President Donald Trump blamed the World Health Organization for getting "every aspect" of the coronavirus pandemic wrong and threatened to withhold funding from the international organization.
"They did give us some pretty bad play calling ... with regard to us, they're taking a lot of heat because they didn't want the borders closed, they called it wrong. They really called, I would say, every aspect of it wrong," Trump said at a White House press conference Tuesday.
The WHO, the United Nations' health agency, started sounding the alarm on the outbreak of a new coronavirus in Wuhan, China in mid-January, designating the COVID-19 pandemic as a global health emergency on Jan. 30 when there were just 8,200 cases in 18 countries across the world. The coronavirus has since wreaked havoc across the globe, spreading to more than 1.4 million people and killing more than 81,000, according to data compiled by Johns Hopkins University.
The WHO's global emergency declaration on Jan. 30 was nearly a month before Trump tweeted that "The Coronavirus is very much under control in the USA" and six weeks before he declared a national emergency on March 13.
Two days earlier, on March 11, WHO officials declared the outbreak a pandemic, when there were just 121,000 global cases. In the U.S. alone, there are now more than 390,000 cases as of Wednesday morning, according to Hopkins.
"Take a look, go through step by step. They said there's no big deal, there's no big problem. There's no nothing, and then ultimately when I closed it down, they said I made a mistake in closing it down and it turned out to be right," Trump said, referring to travel restrictions he put in place on people flying to the U.S. from China on Jan. 31. That day, Health and Human Services Secretary Alex Azar declared it was a public health emergency in the U.S.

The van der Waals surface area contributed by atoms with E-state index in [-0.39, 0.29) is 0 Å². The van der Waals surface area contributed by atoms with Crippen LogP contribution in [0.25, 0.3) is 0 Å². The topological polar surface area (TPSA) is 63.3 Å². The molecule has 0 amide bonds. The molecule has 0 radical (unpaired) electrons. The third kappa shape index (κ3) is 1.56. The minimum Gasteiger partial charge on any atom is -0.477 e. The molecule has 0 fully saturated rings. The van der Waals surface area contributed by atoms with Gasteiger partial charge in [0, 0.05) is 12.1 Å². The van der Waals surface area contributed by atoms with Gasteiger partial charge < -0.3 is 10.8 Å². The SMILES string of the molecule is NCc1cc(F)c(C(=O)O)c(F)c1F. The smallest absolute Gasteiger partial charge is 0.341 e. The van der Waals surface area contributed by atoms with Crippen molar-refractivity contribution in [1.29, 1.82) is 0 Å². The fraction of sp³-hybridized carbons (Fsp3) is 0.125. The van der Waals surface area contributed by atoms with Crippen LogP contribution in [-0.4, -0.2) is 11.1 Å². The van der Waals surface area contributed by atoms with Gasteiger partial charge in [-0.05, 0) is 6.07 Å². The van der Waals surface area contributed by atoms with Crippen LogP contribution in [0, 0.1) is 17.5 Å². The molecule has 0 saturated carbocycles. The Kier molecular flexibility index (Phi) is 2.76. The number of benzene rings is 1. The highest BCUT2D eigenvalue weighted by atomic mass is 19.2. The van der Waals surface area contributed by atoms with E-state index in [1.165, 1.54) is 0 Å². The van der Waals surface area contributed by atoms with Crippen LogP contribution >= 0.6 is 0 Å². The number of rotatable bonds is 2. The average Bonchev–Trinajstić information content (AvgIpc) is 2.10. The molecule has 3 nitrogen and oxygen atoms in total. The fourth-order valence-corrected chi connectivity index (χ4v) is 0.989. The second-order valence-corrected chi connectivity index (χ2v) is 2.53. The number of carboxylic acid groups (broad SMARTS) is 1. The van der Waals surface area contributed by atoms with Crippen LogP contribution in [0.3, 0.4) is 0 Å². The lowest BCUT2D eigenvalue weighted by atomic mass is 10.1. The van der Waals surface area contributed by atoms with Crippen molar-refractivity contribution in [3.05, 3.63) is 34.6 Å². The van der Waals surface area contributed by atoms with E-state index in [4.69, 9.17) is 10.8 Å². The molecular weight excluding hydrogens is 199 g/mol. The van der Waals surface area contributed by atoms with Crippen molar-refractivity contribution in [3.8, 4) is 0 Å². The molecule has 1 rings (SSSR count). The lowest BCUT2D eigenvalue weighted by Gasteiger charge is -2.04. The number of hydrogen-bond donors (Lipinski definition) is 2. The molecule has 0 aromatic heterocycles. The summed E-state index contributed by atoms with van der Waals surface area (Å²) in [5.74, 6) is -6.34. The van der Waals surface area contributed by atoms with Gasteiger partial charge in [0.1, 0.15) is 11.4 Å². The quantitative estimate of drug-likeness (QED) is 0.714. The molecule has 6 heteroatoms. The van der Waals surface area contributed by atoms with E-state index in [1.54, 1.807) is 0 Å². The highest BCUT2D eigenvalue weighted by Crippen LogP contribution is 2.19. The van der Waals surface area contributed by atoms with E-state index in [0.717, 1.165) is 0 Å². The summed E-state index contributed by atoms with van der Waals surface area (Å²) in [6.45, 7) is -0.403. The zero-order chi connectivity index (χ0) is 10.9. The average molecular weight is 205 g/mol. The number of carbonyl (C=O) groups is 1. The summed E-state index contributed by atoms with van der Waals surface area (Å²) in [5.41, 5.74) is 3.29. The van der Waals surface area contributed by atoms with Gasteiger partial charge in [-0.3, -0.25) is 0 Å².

While WHO officials have praised the U.S. response to the coronavirus, they've also been critical of some of Trump's policies and practices surrounding it. They've urged people against calling COVID-19 the "Chinese virus" as Trump has done, saying that it could unintentionally lead to racial profiling.
"Viruses know no borders and they don't care about your ethnicity, the color of your skin or how much money you have in the bank. So it's really important we be careful in the language we use lest it lead to the profiling of individuals associated with the virus," Dr. Mike Ryan, the executive director of WHO's emergencies program, said at a March 18 news conference when asked about whether Trump's comments were inciting violence against Asians.
When WHO Director-General Tedros Adhanom Ghebreyesus declared the coronavirus outbreak a global health emergency on Jan. 30, he urged countries to remain calm and to not impose "measures that unnecessarily interfere with international trade or travel."
"This is the time for facts, not fear. This is the time for science, not rumors. This is the time for solidarity, not stigma," he said at the time.
A day later, Trump signed an executive order for the U.S. to deny entry to any foreign nationals who had traveled in China within the past two weeks, aside from the immediate family of U.S. citizens.
Trump said he is thinking about withholding funds to the WHO, saying the international agency pushed back on his travel ban from China early in the COVID-19 outbreak. It's unclear how Trump would do this, however. Congress has already authorized $122 million for the WHO for this fiscal year, and while Trump has proposed $58 million in funding for the agency in fiscal year 2021, Congress is unlikely to authorize such a drastic funding cut, especially in the wake of the pandemic.
"We're going to put a hold on money spent to the WHO," Trump said. "We will look at ending funding because you know what, they called it wrong."
His comments repeated criticism he lobbed against the health organization over Twitter earlier Tuesday.
"The W.H.O. really blew it. For some reason, funded largely by the United States, yet very China centric. We will be giving that a good look," he tweeted.
— CNBC's Christina Wilkie contributed to this article.